Avoid scratching the sting area as it will make itching and swelling worse, and further increase your risk of infection.
Emergency treatment for allergic reactions
During anaphylactic shock, an emergency medical team may perform cardiopulmonary resuscitation (CPR) if breathing has ceased or the heart has stopped beating.
You may be given medications including:
Supplemental oxygen to help breathing
Epinephrine (adrenaline) to reduce the body's allergic response
Intravenous (IV) antihistamines and cortisone to decrease inflammation of your airways and improve breathing
A beta agonist (albuterol) to relieve symptoms of breathing difficulty
If you are found to be allergic to bee stings, your doctor may prescribe an an emergency epinephrine autoinjector (EpiPen, Twinject), which you need to carry with you every time you go outdoors.
An autoinjector consist of a combined syringe and concealed needle that delivers a single dose of medication when pressed against your thigh.
Always be sure to replace epinephrine before its expiration date. Make sure you know to use the autoinjector, and also ensure other people close to you know how to administer the drug — if they are along with you in an anaphylactic emergency, they could save your life.
Medical personnel called in during a severe anaphylactic reaction may give you an epinephrine injection or another medication.
Consider wearing an alert bracelet that can identify your allergy to bee or other insect stings.
Bee and other insect stings are a common cause of anaphylaxis.
If you have had a serious reaction to a bee sting, your doctor will refer you to an allergist for allergy testing and consideration of allergy shots (immunotherapy).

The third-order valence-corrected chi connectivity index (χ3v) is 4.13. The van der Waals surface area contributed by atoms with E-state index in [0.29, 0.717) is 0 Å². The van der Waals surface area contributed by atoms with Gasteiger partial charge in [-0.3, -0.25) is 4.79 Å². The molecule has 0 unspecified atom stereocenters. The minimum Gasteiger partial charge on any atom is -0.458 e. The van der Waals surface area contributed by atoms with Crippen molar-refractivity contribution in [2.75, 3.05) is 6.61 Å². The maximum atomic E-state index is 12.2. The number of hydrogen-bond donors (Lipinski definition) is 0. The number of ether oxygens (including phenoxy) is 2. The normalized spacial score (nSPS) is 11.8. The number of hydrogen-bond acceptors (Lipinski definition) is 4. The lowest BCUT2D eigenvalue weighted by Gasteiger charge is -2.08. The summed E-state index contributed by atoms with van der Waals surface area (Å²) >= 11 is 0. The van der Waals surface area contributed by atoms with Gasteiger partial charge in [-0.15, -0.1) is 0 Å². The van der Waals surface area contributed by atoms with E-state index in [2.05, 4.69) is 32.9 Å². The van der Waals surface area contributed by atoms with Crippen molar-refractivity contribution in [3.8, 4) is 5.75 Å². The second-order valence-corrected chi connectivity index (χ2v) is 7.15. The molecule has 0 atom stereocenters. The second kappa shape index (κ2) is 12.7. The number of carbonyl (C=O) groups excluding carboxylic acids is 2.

These shots are given regularly for a few years in order to reduce or eliminate your allergic response to bee venom.
Here are a few prevention strategies that can help reduce your chance of getting stung by bees:
Minimize your exposure: Take care while drinking sweet beverages outside. Drinking in wide, open cups may be a best option as you can see whether a bee is present inside the cup. Tightly cover food containers and trash cans. Clear away the garbage, fallen fruits, and dog or other animal feces (flies can attract wasps).
Wear close-toed shoes when walking outside: Avoid wearing bright colors or floral prints, which can attract bees.
Avoid loose fitting clothing that can trap bees between the cloth and your skin.
While driving, keep your windows closed.
Be careful while mowing the lawn, trimming vegetation, or performing activities that might arouse bees in a beehive or wasp nest.
If there beehives close to your home, get rid of them by a professional.
Know what to do when you are exposed to bees: If you notice a swarm of bees flying around you, be calm and walk away from the area. Swatting at them may cause it to sting. If a bee or wasp stings you, or many insects start flying around, cover your mouth and nose and quickly leave the area. When a bee stings, it releases a chemical that attracts other bees too, so quickly get into a building or a closed vehicle.
7 Alternative and Homeopathic Remedies
Few alternative remedies are used for bee stings.
Although it has not been established by research studies, a common home remedy is rubbing a wet aspirin tablet over the sting area.
Other self-care methods include application of ice or cold packs to the affected area that can reduce your body's inflammatory response.
8 Risks and Complications
The risk of getting bee stings are higher if:
You reside in an area where beehives are present in the neighborhood
Your stay outdoors often for work or your hobbies
Your chances of having an allergic reaction to bee stings are greater if you have had a similar allergic reaction in the past, even if it was minor.
Adults tend to develop more severe reactions than children and are more likely to die because of anaphylactic reactions.
Rarely, bee stings may lead to complications involving the nervous system.
In an unusual case of a child with a wasp sting, complications such as muscle weakness, motor aphasia, and pupil dilation was seen.
These types of complications are extremely rare and are usually due to a blood clot that forms as a result of a severe reaction to a bee sting.
FindATopDoc is a trusted resource for patients to find the top doctors in their area. Be visible and accessible with your up to date contact
information, certified patients reviews and online appointment booking functionality.